Other notable offensive linemen: Chase Farris (Ohio State), Donavon Clark (Michigan State), Robert Kugler (Purdue), Vi Teofilo (Arizona State)

DL Aziz Shittu, Stanford

There are a few players in this draft along the front seven who could potentially fill a number of roles on a defense. The 6-2, 284-pound Shittu is one of those guys. He’s a good athlete for his size. He is a disciplined run defender, and played hard each and every snap that I saw him this year for Stanford. He attacked tackles from a number of different ways, and whether he plays as a 4-3 defensive end or as a potential developmental 3-technique defensive tackle, he offers value. I was very surprised to see him snubbed from the event.

Other notable defensive linemen: Cory Johnson (Kentucky), Darren Lake (Alabama), Trevon Coley (FAU)

EP Corey Marshall, Virginia Tech

Like Shittu, Corey Marshall is another player who can play a couple of different roles potentially depending on what team he ends up with this summer. At just under 6-1 and 266 pounds, though, I think he’s more of a defensive end. He played defensive tackle the past two years which is why I think he’s flying under the radar a bit. Marshall has a motor that never stops, does a solid job with his hands and with his inside-outside versatility I will be anxious to watch his progress early in his career. I’m disappointed he won’t be able to show off his athleticism in Indy.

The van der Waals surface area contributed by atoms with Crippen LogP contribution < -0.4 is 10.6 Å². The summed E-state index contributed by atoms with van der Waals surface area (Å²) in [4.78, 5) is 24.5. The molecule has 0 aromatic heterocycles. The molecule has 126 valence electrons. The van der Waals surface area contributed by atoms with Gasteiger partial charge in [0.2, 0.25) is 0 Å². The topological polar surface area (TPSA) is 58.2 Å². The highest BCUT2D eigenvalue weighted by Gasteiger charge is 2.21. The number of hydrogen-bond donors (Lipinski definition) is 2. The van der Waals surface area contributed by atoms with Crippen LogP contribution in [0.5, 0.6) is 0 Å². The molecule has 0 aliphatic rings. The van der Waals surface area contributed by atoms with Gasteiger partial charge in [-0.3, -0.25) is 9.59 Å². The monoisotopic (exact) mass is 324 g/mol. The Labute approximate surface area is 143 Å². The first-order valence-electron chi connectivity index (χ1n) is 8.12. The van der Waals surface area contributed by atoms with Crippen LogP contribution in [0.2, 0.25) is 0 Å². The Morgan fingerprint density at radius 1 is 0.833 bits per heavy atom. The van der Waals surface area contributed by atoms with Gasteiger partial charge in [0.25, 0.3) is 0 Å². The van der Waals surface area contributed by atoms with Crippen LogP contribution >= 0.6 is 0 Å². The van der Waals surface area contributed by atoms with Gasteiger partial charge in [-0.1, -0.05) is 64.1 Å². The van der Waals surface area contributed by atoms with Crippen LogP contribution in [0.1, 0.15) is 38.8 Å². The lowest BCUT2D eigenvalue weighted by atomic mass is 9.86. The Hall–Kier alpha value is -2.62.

Other notable edge players: Ryan Brown (Mississippi State), Eddie Yarbrough (Wyoming), Mike Rose (N.C. State)

LB Antonio Longino, Arizona State

Of all the positions, I thought the committee that sends the invitations out did the best with the linebacking corps, but I was still a bit shocked to see Longino left off the list. At 6-1, 232 pounds, he’s a bit undersized but he’s an instinctive, aggressive player who has a knack for playing underneath zone coverage while also showing the speed to run down the seam with tight ends. I wouldn’t be surprised at all to see the Ohio native make a team this summer.